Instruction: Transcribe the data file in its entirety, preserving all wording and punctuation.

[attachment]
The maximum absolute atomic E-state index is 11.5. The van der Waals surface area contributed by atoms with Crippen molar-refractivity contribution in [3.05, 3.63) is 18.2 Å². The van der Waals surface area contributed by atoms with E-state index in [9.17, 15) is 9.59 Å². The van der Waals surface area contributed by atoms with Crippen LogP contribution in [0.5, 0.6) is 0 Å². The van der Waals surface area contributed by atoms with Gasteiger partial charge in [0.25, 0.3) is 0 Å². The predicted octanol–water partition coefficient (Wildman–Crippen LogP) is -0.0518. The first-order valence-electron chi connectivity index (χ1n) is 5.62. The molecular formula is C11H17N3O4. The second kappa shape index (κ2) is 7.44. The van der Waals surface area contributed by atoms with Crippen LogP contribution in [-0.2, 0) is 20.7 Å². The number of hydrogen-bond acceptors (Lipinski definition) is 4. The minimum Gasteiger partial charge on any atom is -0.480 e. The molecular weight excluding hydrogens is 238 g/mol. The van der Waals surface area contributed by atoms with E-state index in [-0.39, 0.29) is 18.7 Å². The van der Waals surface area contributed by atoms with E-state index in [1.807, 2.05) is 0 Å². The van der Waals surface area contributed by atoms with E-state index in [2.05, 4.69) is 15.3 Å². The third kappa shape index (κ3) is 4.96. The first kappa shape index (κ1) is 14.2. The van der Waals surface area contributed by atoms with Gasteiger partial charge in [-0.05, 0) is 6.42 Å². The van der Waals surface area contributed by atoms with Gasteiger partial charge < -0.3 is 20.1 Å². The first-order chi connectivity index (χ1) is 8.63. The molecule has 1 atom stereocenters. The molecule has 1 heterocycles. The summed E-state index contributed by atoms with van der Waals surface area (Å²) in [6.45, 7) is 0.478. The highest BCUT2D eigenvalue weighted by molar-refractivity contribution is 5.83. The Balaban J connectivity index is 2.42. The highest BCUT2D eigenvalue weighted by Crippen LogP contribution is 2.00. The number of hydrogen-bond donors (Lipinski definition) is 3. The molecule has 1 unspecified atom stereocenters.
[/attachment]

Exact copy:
The maximum absolute atomic E-state index is 11.5. The van der Waals surface area contributed by atoms with Crippen molar-refractivity contribution in [3.05, 3.63) is 18.2 Å². The van der Waals surface area contributed by atoms with E-state index in [9.17, 15) is 9.59 Å². The van der Waals surface area contributed by atoms with Crippen LogP contribution in [0.5, 0.6) is 0 Å². The van der Waals surface area contributed by atoms with Gasteiger partial charge in [0.25, 0.3) is 0 Å². The predicted octanol–water partition coefficient (Wildman–Crippen LogP) is -0.0518. The first-order valence-electron chi connectivity index (χ1n) is 5.62. The molecular formula is C11H17N3O4. The second kappa shape index (κ2) is 7.44. The van der Waals surface area contributed by atoms with Crippen LogP contribution in [-0.2, 0) is 20.7 Å². The number of hydrogen-bond acceptors (Lipinski definition) is 4. The minimum Gasteiger partial charge on any atom is -0.480 e. The molecular weight excluding hydrogens is 238 g/mol. The van der Waals surface area contributed by atoms with E-state index in [-0.39, 0.29) is 18.7 Å². The van der Waals surface area contributed by atoms with E-state index in [1.807, 2.05) is 0 Å². The van der Waals surface area contributed by atoms with E-state index in [2.05, 4.69) is 15.3 Å². The third kappa shape index (κ3) is 4.96. The first kappa shape index (κ1) is 14.2. The van der Waals surface area contributed by atoms with Gasteiger partial charge in [-0.05, 0) is 6.42 Å². The van der Waals surface area contributed by atoms with Gasteiger partial charge < -0.3 is 20.1 Å². The first-order chi connectivity index (χ1) is 8.63. The molecule has 1 atom stereocenters. The molecule has 1 heterocycles. The summed E-state index contributed by atoms with van der Waals surface area (Å²) in [6.45, 7) is 0.478. The highest BCUT2D eigenvalue weighted by molar-refractivity contribution is 5.83. The Balaban J connectivity index is 2.42. The highest BCUT2D eigenvalue weighted by Crippen LogP contribution is 2.00. The number of hydrogen-bond donors (Lipinski definition) is 3. The molecule has 1 unspecified atom stereocenters.